The Use and Abuse of History for Theology and Ethics: Mining the Past for Present Norms
University of Notre Dame and University of Chicago Fifth Annual Joint Graduate Student Conference
March 29-30, 2019, Swift Lecture Hall (3rd floor)
In grounding normative statements, we often – some would say, we must – refer to the past. The ethical question, What should we do? is never far removed the historical question, What happened?
This conference seeks to address the necessity and fragility of historical grounds for theological and ethical norms. How can we responsibly engage historical texts or voices without allowing our ethical commitments to distort that history? How can we at the same time ensure that our historical research meets our ethical standards and is conscientious of the uses and abuses to which it might be put? To what extent does or ought our own historical context determine our norms?
These will be the guiding questions of our conference.
9:30 – Introductory Comments by Dean Nirenberg
09:45 – Panel 1: “Only Relative Victories”: Perspectives on Ernst Troeltsch
Daniel Owings, moderator
- To Seize Hold of a Memory as it Flashes Up at a Moment of Danger: Two Competing Views of “Critical History” (Joel Harrison, Northwestern University)
- Troeltsch and/or/against Gadamer (David Kretz, University of Chicago)
- History and Normativity in Rickert, Troeltsch, and Heidegger (Oscar Tovar-Argueta, University of Virginia)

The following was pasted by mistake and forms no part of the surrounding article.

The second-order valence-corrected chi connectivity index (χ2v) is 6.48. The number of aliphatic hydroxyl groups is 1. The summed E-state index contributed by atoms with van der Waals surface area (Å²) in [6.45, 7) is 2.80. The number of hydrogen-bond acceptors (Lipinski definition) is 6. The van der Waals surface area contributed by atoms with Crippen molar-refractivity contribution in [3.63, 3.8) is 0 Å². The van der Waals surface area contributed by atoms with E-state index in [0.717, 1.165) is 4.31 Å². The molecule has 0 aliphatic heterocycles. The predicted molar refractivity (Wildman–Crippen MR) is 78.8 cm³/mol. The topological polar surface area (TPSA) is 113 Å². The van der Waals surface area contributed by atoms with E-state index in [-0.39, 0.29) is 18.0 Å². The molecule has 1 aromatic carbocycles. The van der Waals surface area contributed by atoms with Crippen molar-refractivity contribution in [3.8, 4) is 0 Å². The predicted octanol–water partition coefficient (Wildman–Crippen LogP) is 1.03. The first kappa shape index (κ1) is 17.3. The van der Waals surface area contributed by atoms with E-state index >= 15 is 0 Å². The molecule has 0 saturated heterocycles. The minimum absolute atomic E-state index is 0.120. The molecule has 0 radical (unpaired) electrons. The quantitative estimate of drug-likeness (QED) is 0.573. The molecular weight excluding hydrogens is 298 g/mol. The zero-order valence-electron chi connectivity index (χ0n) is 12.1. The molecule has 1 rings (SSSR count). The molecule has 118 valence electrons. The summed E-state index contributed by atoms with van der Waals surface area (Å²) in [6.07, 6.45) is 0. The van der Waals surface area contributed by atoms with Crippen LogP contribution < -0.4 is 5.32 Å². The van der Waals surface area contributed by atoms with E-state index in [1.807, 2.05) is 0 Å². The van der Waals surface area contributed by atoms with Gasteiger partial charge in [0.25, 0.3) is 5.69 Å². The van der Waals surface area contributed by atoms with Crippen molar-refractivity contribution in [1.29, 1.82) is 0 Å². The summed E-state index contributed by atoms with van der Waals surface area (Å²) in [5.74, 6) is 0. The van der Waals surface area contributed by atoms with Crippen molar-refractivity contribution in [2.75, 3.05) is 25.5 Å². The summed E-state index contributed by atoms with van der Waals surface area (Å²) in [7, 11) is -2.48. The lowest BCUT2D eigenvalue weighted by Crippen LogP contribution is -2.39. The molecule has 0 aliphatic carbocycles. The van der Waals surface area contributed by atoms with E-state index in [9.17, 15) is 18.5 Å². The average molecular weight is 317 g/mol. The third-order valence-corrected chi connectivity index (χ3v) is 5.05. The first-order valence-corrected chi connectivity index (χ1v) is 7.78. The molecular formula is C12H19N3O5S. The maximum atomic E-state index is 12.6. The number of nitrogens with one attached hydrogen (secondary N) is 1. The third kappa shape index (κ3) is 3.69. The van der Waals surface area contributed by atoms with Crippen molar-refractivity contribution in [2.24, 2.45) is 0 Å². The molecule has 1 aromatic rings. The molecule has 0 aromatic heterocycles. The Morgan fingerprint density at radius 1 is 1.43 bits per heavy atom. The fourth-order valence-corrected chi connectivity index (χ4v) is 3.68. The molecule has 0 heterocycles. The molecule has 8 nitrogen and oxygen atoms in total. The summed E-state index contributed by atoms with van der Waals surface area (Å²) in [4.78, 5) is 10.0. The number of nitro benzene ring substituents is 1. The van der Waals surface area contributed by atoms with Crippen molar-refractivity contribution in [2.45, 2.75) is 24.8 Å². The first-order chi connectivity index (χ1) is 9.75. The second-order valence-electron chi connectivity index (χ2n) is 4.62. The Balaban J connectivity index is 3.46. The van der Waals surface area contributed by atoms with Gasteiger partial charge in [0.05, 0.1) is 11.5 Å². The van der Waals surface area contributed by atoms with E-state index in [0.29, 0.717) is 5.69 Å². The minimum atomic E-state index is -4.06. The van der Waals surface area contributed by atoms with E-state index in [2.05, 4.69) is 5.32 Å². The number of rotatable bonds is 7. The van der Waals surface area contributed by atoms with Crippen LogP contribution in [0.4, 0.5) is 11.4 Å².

11:30 – Panel 2: Historical theory: the Stories We Tell.
Sam Baudinette, moderator
- Hayden White and the possibility of Faith in History (Yiftach Ofek, University of Chicago)
- Description, Prescription, and the Conundrum of Construction (Daniel Owings, University of Chicago)
2pm: Pedagogy Panel: Ethics and History in the Classroom
Prof. Willi Goetschel, Prof. Tara Rajendra, Prof. William Schweiker
Caroline Anglim, Moderator
4pm Keynote 1
When is History?
Prof. Willi Goetschel, University of Toronto
09:30am Keynote 2 -
Migration, Justice, and the Past: The Ethics of Migration and The Ethics of History.
Prof. Tisha Rajendra, Loyola University Chicago
11:00 – Panel 3 : “In situ”: Case studies in theology and ethics
- Sundown Towns, the Doctrine of Discovery, and an Implicit Political Theology (Jon Kara Shields, University of Notre Dame)
- Conversion and Repentance: American Converts to Eastern Orthodoxy and the Evangelical Presentation of History (Christopher Poore, University of Chicago)
- The Specter of History in Nikephoros’ Iconophile Apologetic: A Case Study in Theological Method (Rob de la Noval, University of Notre Dame)
2pm – Panel 4 “Render unto Caesar”? Theology and/as Critique
- The Normative Status of the Preferential Option for the Poor: An Affirmative Genealogy (Raul Zegarra, University of Chicago)
- Decolonizing Theology: Warrants-from-Below (Hector Varela-Rios, University of Chicago)
- Foucault and Lonergan on Power, Normativity, and History (Taylor Nutter, University of Notre Dame)
4:00pm – Keynote 3
There is Truth that Lives and Truth that Dies
Prof. Susan Schreiner
Cosponsored by the Martin Marty Center for the Public Understanding of Religion, the Divinity Students Association, the Craft of Teaching in the Academic Study of Religion, and the Lumen Christi Institute.
Persons with a disability who need an accomodation to attend this event, please call Suzanne Riggle in advance at 773-702-8219.